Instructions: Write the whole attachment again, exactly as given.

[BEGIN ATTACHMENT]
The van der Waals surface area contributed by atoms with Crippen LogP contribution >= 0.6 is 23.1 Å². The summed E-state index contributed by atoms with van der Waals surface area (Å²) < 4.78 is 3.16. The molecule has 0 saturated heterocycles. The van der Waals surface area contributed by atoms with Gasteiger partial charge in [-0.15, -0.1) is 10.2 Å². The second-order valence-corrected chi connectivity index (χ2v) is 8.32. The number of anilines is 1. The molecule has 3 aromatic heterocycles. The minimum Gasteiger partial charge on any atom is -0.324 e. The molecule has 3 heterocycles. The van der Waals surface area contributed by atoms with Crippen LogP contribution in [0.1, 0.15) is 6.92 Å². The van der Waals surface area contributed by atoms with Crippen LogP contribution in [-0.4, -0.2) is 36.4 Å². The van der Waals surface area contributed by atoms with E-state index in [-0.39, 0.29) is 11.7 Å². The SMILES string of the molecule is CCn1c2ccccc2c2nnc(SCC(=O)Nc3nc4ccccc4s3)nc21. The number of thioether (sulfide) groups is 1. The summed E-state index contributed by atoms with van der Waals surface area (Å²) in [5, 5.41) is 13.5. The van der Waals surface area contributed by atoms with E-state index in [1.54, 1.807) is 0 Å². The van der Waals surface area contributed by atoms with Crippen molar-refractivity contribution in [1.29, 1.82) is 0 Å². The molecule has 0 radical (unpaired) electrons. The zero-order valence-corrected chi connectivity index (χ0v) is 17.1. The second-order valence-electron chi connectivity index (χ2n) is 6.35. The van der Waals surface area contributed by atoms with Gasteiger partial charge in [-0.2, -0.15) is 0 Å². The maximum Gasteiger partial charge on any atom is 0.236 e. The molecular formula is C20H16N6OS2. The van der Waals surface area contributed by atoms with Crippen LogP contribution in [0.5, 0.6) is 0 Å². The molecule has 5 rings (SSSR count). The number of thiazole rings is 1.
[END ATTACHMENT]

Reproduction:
The van der Waals surface area contributed by atoms with Crippen LogP contribution >= 0.6 is 23.1 Å². The summed E-state index contributed by atoms with van der Waals surface area (Å²) < 4.78 is 3.16. The molecule has 0 saturated heterocycles. The van der Waals surface area contributed by atoms with Gasteiger partial charge in [-0.15, -0.1) is 10.2 Å². The second-order valence-corrected chi connectivity index (χ2v) is 8.32. The number of anilines is 1. The molecule has 3 aromatic heterocycles. The minimum Gasteiger partial charge on any atom is -0.324 e. The molecule has 3 heterocycles. The van der Waals surface area contributed by atoms with Crippen LogP contribution in [0.1, 0.15) is 6.92 Å². The van der Waals surface area contributed by atoms with Crippen LogP contribution in [-0.4, -0.2) is 36.4 Å². The van der Waals surface area contributed by atoms with E-state index in [-0.39, 0.29) is 11.7 Å². The SMILES string of the molecule is CCn1c2ccccc2c2nnc(SCC(=O)Nc3nc4ccccc4s3)nc21. The number of thioether (sulfide) groups is 1. The summed E-state index contributed by atoms with van der Waals surface area (Å²) in [5, 5.41) is 13.5. The van der Waals surface area contributed by atoms with E-state index in [1.54, 1.807) is 0 Å². The van der Waals surface area contributed by atoms with Crippen molar-refractivity contribution in [1.29, 1.82) is 0 Å². The molecule has 0 radical (unpaired) electrons. The zero-order valence-corrected chi connectivity index (χ0v) is 17.1. The second-order valence-electron chi connectivity index (χ2n) is 6.35. The van der Waals surface area contributed by atoms with Gasteiger partial charge in [-0.2, -0.15) is 0 Å². The maximum Gasteiger partial charge on any atom is 0.236 e. The molecular formula is C20H16N6OS2. The van der Waals surface area contributed by atoms with Crippen LogP contribution in [0.5, 0.6) is 0 Å². The molecule has 5 rings (SSSR count). The number of thiazole rings is 1.